Photos- From Up on Poppy Hill


A series of excellent photos of Kokuriko/From Up on Poppy Hill were posted alongside Leonardo Flores' enthusiastic review.  He notes the film's strong parallels with Mimi wo Sumaseba and Omohide Poro Poro, and it does appear to hew closer to Isao Takahata's everyday realism than Father Miyazaki's surrealist escapism.  This is the direction that Ghibli wishes to explore for now, fueled in large part by the shock of this year's massive earthquake and nuclear crisis.

While Kokuriko has very stiff competition at the Japanese box office - the "final" Harry Potter movie, and the latest Pokemon commercial - I expect it to be very successful, and Goro Miyazaki's reputation will be, to a great extent, redeemed.  People will give him a second look, and they may become comfortable with the idea of his inheriting his father's famous movie studio.  He has grown tremendously these last four years, and he is now emerging as a confident filmmaker in his own right.  Let's cross our fingers and hope for the best.

12 comments:

Jay said...

Oh my goodness, those screens look lovely! :D

Helen91 said...

it's like that crotch shot never gets old :P

James said...

I hope to God that crotch attack thing is just a really bad trailer cut. Please let this truly be in the vein of Only Yesterday, Whispers of the Heart and Ocean Waves.

Heinz said...

@James, check out this video, especially the part between 3:32 and 5:32. It's in japanese without subtitles, but you will get a better idea of the film. It really looks awesome.

>_ said...

"inheriting his father's famous movie studio."
WTF

>_ said...

"Inheriting his father's famous movie studio." I didn't know Ghibli transfer 'leadership' like a monarchy.
"He has grown tremendously these last four years, and he is now emerging as a confident filmmaker in his own right. Let's cross our fingers and hope for the best. "
I didn't know his lack of confidence effected his film making. But, who cares if the film does well or not. Its just a film there are much more important things to care for rather then some director getting a good return of his film. All of this reminds me of the personality worship that goes on in the general media but in this case a director who happens to be the son of one of the leading animation directors.
I think the question should be rather about craft and quality of work rather then how much tickets it sell (which is not insignificant but should not be THE thing that a film should be judged on or one should be concerned about).

golden-squid said...

Wow, this looks truly amazing, unfortunately I haven't seen it yet, although I am seeing Arrietty tomorrow, yay! Can somebody please tell me when will the dvd be available in the UK?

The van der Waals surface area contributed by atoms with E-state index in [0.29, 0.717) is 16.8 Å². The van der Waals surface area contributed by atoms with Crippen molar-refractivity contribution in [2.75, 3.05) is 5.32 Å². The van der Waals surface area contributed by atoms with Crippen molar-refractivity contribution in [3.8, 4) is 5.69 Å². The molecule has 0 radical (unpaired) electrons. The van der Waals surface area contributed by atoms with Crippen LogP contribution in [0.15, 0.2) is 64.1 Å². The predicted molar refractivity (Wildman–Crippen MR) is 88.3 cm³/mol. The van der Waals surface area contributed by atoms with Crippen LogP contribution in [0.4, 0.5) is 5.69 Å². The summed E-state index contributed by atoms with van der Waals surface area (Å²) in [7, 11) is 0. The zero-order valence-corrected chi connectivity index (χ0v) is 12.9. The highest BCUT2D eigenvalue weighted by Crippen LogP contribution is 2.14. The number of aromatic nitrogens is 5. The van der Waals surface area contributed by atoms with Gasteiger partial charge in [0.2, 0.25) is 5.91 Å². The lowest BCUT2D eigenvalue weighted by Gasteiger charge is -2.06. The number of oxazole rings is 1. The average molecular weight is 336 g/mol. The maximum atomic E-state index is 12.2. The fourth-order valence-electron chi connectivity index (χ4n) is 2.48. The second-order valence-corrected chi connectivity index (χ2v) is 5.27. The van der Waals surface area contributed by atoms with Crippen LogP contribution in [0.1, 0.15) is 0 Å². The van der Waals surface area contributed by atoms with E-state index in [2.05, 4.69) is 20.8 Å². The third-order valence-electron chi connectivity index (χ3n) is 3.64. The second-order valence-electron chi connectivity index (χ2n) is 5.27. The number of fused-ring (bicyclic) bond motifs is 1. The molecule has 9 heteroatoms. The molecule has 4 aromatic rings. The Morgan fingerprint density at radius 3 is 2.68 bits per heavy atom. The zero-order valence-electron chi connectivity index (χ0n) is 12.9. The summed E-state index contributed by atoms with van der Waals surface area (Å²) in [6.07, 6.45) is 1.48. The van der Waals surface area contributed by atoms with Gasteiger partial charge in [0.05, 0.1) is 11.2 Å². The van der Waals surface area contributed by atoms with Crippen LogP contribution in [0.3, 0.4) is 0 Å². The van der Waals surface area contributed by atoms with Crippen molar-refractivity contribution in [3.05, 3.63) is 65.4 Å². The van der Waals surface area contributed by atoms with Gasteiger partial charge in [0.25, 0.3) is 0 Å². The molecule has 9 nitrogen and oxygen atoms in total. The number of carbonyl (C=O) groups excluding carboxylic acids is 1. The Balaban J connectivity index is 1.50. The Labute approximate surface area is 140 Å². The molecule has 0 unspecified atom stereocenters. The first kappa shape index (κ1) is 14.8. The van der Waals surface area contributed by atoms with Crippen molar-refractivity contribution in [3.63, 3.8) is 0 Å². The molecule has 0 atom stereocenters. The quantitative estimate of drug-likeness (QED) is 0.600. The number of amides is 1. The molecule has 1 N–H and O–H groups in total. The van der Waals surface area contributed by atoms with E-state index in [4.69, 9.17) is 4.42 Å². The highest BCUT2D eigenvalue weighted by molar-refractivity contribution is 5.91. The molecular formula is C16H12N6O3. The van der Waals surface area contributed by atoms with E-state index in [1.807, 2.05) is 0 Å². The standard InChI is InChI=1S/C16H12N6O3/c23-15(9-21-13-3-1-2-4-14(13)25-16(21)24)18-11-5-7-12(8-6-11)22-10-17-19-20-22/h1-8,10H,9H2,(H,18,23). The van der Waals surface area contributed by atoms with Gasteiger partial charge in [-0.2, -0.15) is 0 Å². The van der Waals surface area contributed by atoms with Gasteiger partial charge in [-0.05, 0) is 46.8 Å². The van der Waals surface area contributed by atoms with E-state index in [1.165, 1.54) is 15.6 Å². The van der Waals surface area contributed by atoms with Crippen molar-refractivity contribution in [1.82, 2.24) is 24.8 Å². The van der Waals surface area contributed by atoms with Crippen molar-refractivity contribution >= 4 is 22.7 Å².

Daniel Thomas MacInnes said...

Studio Ghibli is most definitely NOT a monarchy. Indeed, Goro Miyazaki will have to earn his father's crown. But let's make no mistake that if successful, Goro-san will be the new face of Studio Ghibli.

The pressure upon him has been enormous. If Kokuriko is not successful, his career as a director would be finished, and without a roster of new directors, Studio Ghibli has no future. This is what Hayao Miyazaki's "Five Year Plan" is all about.

I think Goro-san has paid his dues these past four years, and he deserves credit for pursuing a career that, let's face it, is enormously difficult. Ask anyone who is the child of famous parents. Ask Julian Lennon. Ask Jacob Dylan. It's "heads, ya win - tails, ya lose."

Hayley Harrison said...

Okay, I'm just gonna ask; what's the deal with Shun and Umi? I haven't been able to figure out if they're lovers, or siblings, or both.
It's pretty incredible to me that Hayao Miyazaki would write about forbidden love, so I'm having trouble believing it until I get a good source confirming it.
And isn't there supposed to be another boy in the picture as well? My early impressions were that this was more of a love triangle story.

Ambi Valent said...

@Hayley:
I would guess they're attracted to each other, but before the relationship can progress, Umi shows Shun a picture of her father, and he recognizes the man he believes to be his father. So they have to find out what really happened around the time they were born - which was the end of the war and the immediate postwar period.

The triangle probably only exists during the time when the past is still unknown, and is of the kind where all three can still be friends.

Hayley Harrison said...

@Ambi
Thank you very much. That explains a lot!

>_ said...

@Daniel Thomas MacInnes:

I remember in a Press Conference with John Lasseter and Hayao Miyazaki at the Four Seasons Hotel 7/28/09 hayao miyazaki was asked:

Reporter: Miyazaki-san since your son directed that film [Tales from Earthsea] it came before Ponyo. What has he been doing since -is he carry on the family tradition?

Miyazaki: My son, is now involved in child barring.

Reporter: Is there anything more to be said in terms of his interest in animation though?

Miyazaki: It's a difficult question but, I don't see myself creating a directors dynasty. So, unless he can crawl up to become a director on his own -its up to him.

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